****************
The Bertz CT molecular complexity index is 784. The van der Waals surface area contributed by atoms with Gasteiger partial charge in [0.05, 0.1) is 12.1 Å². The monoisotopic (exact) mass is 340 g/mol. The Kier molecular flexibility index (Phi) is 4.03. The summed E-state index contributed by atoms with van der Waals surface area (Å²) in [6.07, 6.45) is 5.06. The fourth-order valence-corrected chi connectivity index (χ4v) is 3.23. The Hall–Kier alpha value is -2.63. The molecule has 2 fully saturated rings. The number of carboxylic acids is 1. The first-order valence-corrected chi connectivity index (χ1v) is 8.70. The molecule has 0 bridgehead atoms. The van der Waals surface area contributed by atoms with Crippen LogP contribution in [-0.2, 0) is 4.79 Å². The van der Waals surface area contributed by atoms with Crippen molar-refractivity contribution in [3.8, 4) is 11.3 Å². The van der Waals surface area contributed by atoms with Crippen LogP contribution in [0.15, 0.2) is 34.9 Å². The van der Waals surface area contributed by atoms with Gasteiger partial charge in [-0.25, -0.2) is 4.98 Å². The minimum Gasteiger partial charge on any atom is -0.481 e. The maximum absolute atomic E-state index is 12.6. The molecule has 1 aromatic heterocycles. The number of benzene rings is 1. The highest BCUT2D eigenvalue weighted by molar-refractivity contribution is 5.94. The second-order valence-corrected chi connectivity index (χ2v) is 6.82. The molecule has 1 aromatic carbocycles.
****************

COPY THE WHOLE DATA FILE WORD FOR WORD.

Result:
The Bertz CT molecular complexity index is 784. The van der Waals surface area contributed by atoms with Gasteiger partial charge in [0.05, 0.1) is 12.1 Å². The monoisotopic (exact) mass is 340 g/mol. The Kier molecular flexibility index (Phi) is 4.03. The summed E-state index contributed by atoms with van der Waals surface area (Å²) in [6.07, 6.45) is 5.06. The fourth-order valence-corrected chi connectivity index (χ4v) is 3.23. The Hall–Kier alpha value is -2.63. The molecule has 2 fully saturated rings. The number of carboxylic acids is 1. The first-order valence-corrected chi connectivity index (χ1v) is 8.70. The molecule has 0 bridgehead atoms. The van der Waals surface area contributed by atoms with Crippen LogP contribution in [-0.2, 0) is 4.79 Å². The van der Waals surface area contributed by atoms with Crippen molar-refractivity contribution in [3.8, 4) is 11.3 Å². The van der Waals surface area contributed by atoms with Crippen LogP contribution in [0.15, 0.2) is 34.9 Å². The van der Waals surface area contributed by atoms with Gasteiger partial charge in [-0.25, -0.2) is 4.98 Å². The minimum Gasteiger partial charge on any atom is -0.481 e. The maximum absolute atomic E-state index is 12.6. The molecule has 1 aromatic heterocycles. The number of benzene rings is 1. The highest BCUT2D eigenvalue weighted by molar-refractivity contribution is 5.94. The second-order valence-corrected chi connectivity index (χ2v) is 6.82. The molecule has 1 aromatic carbocycles.